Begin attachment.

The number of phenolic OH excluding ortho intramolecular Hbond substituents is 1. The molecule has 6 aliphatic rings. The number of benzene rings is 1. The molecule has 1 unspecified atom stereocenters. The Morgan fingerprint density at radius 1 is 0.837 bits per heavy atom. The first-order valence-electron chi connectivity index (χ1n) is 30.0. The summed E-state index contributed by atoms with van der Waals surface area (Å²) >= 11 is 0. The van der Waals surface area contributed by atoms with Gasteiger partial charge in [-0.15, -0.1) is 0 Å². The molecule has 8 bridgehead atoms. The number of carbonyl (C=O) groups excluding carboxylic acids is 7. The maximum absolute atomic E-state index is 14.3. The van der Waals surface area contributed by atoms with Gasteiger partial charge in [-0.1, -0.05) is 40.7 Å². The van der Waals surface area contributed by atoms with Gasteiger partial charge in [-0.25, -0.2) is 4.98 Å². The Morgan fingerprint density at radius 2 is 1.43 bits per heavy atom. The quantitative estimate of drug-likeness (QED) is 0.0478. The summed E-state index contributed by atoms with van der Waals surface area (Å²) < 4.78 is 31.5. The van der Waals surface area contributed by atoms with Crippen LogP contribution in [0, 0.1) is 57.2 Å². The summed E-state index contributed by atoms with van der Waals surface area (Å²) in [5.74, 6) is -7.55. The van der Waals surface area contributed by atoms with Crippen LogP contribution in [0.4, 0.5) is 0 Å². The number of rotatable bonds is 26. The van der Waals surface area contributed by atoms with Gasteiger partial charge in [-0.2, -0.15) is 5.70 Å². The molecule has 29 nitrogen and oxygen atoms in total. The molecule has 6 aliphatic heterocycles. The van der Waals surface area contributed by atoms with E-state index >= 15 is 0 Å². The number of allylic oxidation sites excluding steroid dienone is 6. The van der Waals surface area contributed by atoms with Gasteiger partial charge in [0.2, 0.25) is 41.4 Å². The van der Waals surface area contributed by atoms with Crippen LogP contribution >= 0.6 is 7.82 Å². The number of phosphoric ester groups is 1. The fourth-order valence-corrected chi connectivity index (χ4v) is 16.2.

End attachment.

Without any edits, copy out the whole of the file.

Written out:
The number of phenolic OH excluding ortho intramolecular Hbond substituents is 1. The molecule has 6 aliphatic rings. The number of benzene rings is 1. The molecule has 1 unspecified atom stereocenters. The Morgan fingerprint density at radius 1 is 0.837 bits per heavy atom. The first-order valence-electron chi connectivity index (χ1n) is 30.0. The summed E-state index contributed by atoms with van der Waals surface area (Å²) >= 11 is 0. The van der Waals surface area contributed by atoms with Gasteiger partial charge in [-0.15, -0.1) is 0 Å². The molecule has 8 bridgehead atoms. The number of carbonyl (C=O) groups excluding carboxylic acids is 7. The maximum absolute atomic E-state index is 14.3. The van der Waals surface area contributed by atoms with Gasteiger partial charge in [-0.1, -0.05) is 40.7 Å². The van der Waals surface area contributed by atoms with Gasteiger partial charge in [-0.25, -0.2) is 4.98 Å². The Morgan fingerprint density at radius 2 is 1.43 bits per heavy atom. The quantitative estimate of drug-likeness (QED) is 0.0478. The summed E-state index contributed by atoms with van der Waals surface area (Å²) < 4.78 is 31.5. The van der Waals surface area contributed by atoms with Crippen LogP contribution in [0, 0.1) is 57.2 Å². The summed E-state index contributed by atoms with van der Waals surface area (Å²) in [5.74, 6) is -7.55. The van der Waals surface area contributed by atoms with Crippen LogP contribution in [0.4, 0.5) is 0 Å². The number of rotatable bonds is 26. The van der Waals surface area contributed by atoms with Gasteiger partial charge in [-0.2, -0.15) is 5.70 Å². The molecule has 29 nitrogen and oxygen atoms in total. The molecule has 6 aliphatic heterocycles. The van der Waals surface area contributed by atoms with E-state index >= 15 is 0 Å². The number of allylic oxidation sites excluding steroid dienone is 6. The van der Waals surface area contributed by atoms with Gasteiger partial charge in [0.2, 0.25) is 41.4 Å². The van der Waals surface area contributed by atoms with Crippen LogP contribution >= 0.6 is 7.82 Å². The number of phosphoric ester groups is 1. The fourth-order valence-corrected chi connectivity index (χ4v) is 16.2.